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Google Announces 2006 Anita Borg Scholarship Winners


PALO ALTO, Calif. and MOUNTAIN VIEW, Calif. - April 7, 2005 - The Anita Borg Institute for Women and Technology and Google Inc. (NASDAQ: GOOG) today announced the winners of the 2006 Google Anita Borg Memorial Scholarship. The Google Anita Borg Memorial Scholarship was established to honor the legacy of Anita Borg and her efforts to encourage women to pursue careers in computer science and technology. The award is a $10,000 scholarship for outstanding female undergraduate and graduate students completing their degrees in computer science or related fields. “We commend the dedication, achievement and contributions of these young, talented women in computing and technology,” said Dr. Telle Whitney, President and CEO of the Anita Borg Institute. “Programs like Google’s Anita Borg Scholarships pay tribute to Anita’s enduring legacy. But they also pave the way for more women to excel in the technical professions, creating diversity that benefits us all.”

“We are thrilled to award these scholarships to some of the brightest young women studying in technical fields today,” said Alan Eustace, Vice President of Engineering & Research, Google. “By supporting the next generation of great technical minds we pay tribute to Anita and her vision of women in the computer sciences.”

For the 2006-2007 academic year, Google received 324 applications from students at 90 different universities across the country. Eligible students must be entering their senior year of undergraduate study or be enrolled in a graduate program for 2006 - 2007 school year at a university in the United States. Selection criteria includes academic performance, letters of recommendation, answers to short essay questions and interviews with members of the review committee. More information about the Google Anita Borg Scholarship can be found at

We are pleased to award 19 $10,000 scholarships to the following students:
- Brianna Bethel, University of Colorado - Boulder
- G. Ayorkor Mills - Tettey, Carnegie Mellon University
- Gillian Rachael Hayes, Georgia Institute of Technology
- Himabindu Pucha, Purdue University
- Karen Fullam, University of Texas at Austin
- Kristen Walcott, University of Virginia
- Kristina Chodorow, New York University
- Laura Rouse, Georgia Institute of Technology
- Marta Magdalena Luczynska, Massachusetts Institute of Technology
- Megan Olsen, University of Massachusetts Amherst
- Michele Banko, University of Washington
- Neven Abou Gazala, University of Pittsburgh
- Parisa Michelle Tabriz, University of Illinois, Urbana-Champaign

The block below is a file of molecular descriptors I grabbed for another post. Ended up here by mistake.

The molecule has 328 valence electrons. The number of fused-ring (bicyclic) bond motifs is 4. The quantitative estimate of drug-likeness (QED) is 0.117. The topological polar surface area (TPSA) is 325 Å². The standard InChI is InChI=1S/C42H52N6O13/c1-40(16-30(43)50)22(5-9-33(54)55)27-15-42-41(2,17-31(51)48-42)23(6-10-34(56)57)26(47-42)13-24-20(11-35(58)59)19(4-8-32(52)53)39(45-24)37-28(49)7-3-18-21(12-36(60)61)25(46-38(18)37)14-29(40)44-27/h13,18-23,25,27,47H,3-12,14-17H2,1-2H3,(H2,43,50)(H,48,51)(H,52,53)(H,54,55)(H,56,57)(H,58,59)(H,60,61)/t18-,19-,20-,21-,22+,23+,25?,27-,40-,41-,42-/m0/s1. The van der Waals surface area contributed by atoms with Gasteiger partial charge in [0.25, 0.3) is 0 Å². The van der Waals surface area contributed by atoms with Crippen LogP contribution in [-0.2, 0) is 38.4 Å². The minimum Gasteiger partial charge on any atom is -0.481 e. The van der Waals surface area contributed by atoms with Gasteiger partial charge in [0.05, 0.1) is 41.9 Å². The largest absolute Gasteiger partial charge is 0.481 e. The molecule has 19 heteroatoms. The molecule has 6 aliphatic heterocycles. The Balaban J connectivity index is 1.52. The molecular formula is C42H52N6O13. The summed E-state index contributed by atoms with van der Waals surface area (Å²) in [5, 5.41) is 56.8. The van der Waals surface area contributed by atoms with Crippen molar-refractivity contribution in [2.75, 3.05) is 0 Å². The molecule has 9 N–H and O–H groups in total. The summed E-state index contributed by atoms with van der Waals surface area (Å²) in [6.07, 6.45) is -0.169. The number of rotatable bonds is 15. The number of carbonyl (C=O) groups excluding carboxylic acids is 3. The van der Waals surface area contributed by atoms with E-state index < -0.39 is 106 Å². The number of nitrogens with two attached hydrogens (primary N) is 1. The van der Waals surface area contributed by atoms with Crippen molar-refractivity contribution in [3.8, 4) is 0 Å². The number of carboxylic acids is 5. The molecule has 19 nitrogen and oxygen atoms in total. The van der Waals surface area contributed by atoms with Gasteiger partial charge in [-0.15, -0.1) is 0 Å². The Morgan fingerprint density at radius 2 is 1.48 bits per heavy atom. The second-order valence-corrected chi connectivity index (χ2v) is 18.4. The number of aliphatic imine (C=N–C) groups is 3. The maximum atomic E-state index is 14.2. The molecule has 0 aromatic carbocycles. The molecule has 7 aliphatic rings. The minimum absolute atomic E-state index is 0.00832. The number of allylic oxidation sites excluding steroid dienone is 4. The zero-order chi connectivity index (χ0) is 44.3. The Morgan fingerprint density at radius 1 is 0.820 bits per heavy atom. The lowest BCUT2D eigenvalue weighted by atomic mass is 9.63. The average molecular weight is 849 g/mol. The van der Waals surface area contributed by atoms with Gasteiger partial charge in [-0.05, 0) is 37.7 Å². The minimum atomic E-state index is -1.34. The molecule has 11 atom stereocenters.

- Rebecca Nancy Nesson, Harvard University
- Shana Kay Watters, University of Minnesota
- Sharmishtaa Seshamani, Johns Hopkins University
- Soumi Sinha, University of Illinois, Urbana-Champaign
- Tracy Westeyn, Georgia Institute of Technology
- Vinithra Varadharajan, Carnegie Mellon University

$1,000 awards will go to the 28 other finalists:
- Alicia Avelon Permell, Michigan Tech University
- Anagha Mudigonda, Polytechnic University New York
- Anna Tikhonova, University of California, Davis
- Annie (Hsin-Wen) Liu, University of Washington
- Ashima Kapur, Carnegie Mellon University
- Cindy Rubio Gonzalez, University of Wisconsin-Milwaukee
- Delphine Nain, Georgia Institute of Technology
- Divya Arora, Princeton University
- Emily Grace Christiansen, University of Minnesota-Morris
- Emily Shen, Stanford University
- Erika Chin, University of Virginia
- Eva Mok, University of California, Berkeley
- Evelyn Mintarno, Stanford University
- Gina Upperman, Rice University
- Hayley Nicole Iben, University of California, Berkeley
- Jiayue He, Princeton University
- Jing Chen, University of Pennsylvania
- Laureen Lam, San Jose State University
- Lingyun Zhang, University of California, San Diego
- Lu Xiao, Pennsylvania State University
- Meeta Sharma Gupta, Harvard University
- Moushumi Sharmin, Marquette University
- Neha Rungta, Brigham Young University
- Rachel Weinstein, Stanford University
- Sunny Consolvo, University of Washington
- Tanya Lee Ann Crenshaw, University of Illinois at Urbana-Champaign
- Valerie Hajdik, Texas A&M University
- Xiaonan Zhao, Northwestern University

All 47 scholars are invited to Mountain View to meet each other, tour Google and participate in a workshop on educational and career issues of women in computer science. The day will also include discussions with Google engineers and executives, representatives from the Anita Borg Institute for Women and Technology and former scholarship winners.

About the Anita Borg Institute for Women and Technology
Founded in 1997, the Anita Borg Institute for Women and Technology (ABI) is a nationally recognized organization dedicated to changing the world for women and technology. ABI’s mission is two-fold: to increase the impact of women on all aspects of technology and to increase the positive impact of technology on the world’s women. ABI accomplishes its goals through collaboration with industry, academic and government organizations. The Anita Borg Institute for Women and Technology is 501 (c) (3) non-profit organization.

About Google Inc.
Google’s innovative search technologies connect millions of people around the world with information every day. Founded in 1998 by Stanford Ph.D. students Larry Page and Sergey Brin, Google today is a top web property in all major global markets. Google’s targeted advertising program provides businesses of all sizes with measurable results, while enhancing the overall web experience for users. Google is headquartered in Silicon Valley with offices throughout the Americas, Europe and Asia. For more information, visit


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